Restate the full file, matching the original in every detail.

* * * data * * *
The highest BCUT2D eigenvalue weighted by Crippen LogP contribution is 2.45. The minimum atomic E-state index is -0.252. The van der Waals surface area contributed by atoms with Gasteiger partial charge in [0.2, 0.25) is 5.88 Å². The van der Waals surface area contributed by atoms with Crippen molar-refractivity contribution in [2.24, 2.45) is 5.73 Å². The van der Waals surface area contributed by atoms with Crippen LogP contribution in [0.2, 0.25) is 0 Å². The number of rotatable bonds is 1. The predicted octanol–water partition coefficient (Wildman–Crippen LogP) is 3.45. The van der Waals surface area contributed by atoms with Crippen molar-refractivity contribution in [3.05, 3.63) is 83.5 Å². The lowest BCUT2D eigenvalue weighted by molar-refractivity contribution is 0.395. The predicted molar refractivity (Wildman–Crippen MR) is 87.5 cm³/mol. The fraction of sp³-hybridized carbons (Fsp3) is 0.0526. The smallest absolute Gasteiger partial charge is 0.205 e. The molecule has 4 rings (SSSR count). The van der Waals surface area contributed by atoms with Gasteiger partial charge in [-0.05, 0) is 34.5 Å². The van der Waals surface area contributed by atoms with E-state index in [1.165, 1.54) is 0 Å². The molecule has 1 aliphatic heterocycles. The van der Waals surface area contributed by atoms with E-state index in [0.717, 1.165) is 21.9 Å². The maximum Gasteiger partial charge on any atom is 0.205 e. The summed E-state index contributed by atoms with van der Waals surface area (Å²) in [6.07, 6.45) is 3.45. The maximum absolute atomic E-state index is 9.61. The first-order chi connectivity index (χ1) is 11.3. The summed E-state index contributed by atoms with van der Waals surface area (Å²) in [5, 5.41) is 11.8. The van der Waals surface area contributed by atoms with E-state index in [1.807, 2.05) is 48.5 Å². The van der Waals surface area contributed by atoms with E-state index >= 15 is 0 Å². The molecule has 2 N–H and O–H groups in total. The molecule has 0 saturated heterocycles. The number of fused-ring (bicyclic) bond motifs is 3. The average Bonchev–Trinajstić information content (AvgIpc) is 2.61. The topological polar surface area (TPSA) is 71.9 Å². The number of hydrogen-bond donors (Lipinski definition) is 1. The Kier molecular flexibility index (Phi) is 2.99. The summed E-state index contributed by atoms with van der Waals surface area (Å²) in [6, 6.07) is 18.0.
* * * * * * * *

The highest BCUT2D eigenvalue weighted by Crippen LogP contribution is 2.45. The minimum atomic E-state index is -0.252. The van der Waals surface area contributed by atoms with Gasteiger partial charge in [0.2, 0.25) is 5.88 Å². The van der Waals surface area contributed by atoms with Crippen molar-refractivity contribution in [2.24, 2.45) is 5.73 Å². The van der Waals surface area contributed by atoms with Crippen LogP contribution in [0.2, 0.25) is 0 Å². The number of rotatable bonds is 1. The predicted octanol–water partition coefficient (Wildman–Crippen LogP) is 3.45. The van der Waals surface area contributed by atoms with Crippen molar-refractivity contribution in [3.05, 3.63) is 83.5 Å². The lowest BCUT2D eigenvalue weighted by molar-refractivity contribution is 0.395. The predicted molar refractivity (Wildman–Crippen MR) is 87.5 cm³/mol. The fraction of sp³-hybridized carbons (Fsp3) is 0.0526. The smallest absolute Gasteiger partial charge is 0.205 e. The molecule has 4 rings (SSSR count). The van der Waals surface area contributed by atoms with Gasteiger partial charge in [-0.05, 0) is 34.5 Å². The van der Waals surface area contributed by atoms with E-state index in [1.165, 1.54) is 0 Å². The molecule has 1 aliphatic heterocycles. The van der Waals surface area contributed by atoms with E-state index in [0.717, 1.165) is 21.9 Å². The maximum Gasteiger partial charge on any atom is 0.205 e. The summed E-state index contributed by atoms with van der Waals surface area (Å²) in [6.07, 6.45) is 3.45. The maximum absolute atomic E-state index is 9.61. The first-order chi connectivity index (χ1) is 11.3. The summed E-state index contributed by atoms with van der Waals surface area (Å²) in [5, 5.41) is 11.8. The van der Waals surface area contributed by atoms with E-state index in [1.807, 2.05) is 48.5 Å². The van der Waals surface area contributed by atoms with E-state index >= 15 is 0 Å². The molecule has 2 N–H and O–H groups in total. The molecule has 0 saturated heterocycles. The number of fused-ring (bicyclic) bond motifs is 3. The average Bonchev–Trinajstić information content (AvgIpc) is 2.61. The topological polar surface area (TPSA) is 71.9 Å². The number of hydrogen-bond donors (Lipinski definition) is 1. The Kier molecular flexibility index (Phi) is 2.99. The summed E-state index contributed by atoms with van der Waals surface area (Å²) in [6, 6.07) is 18.0.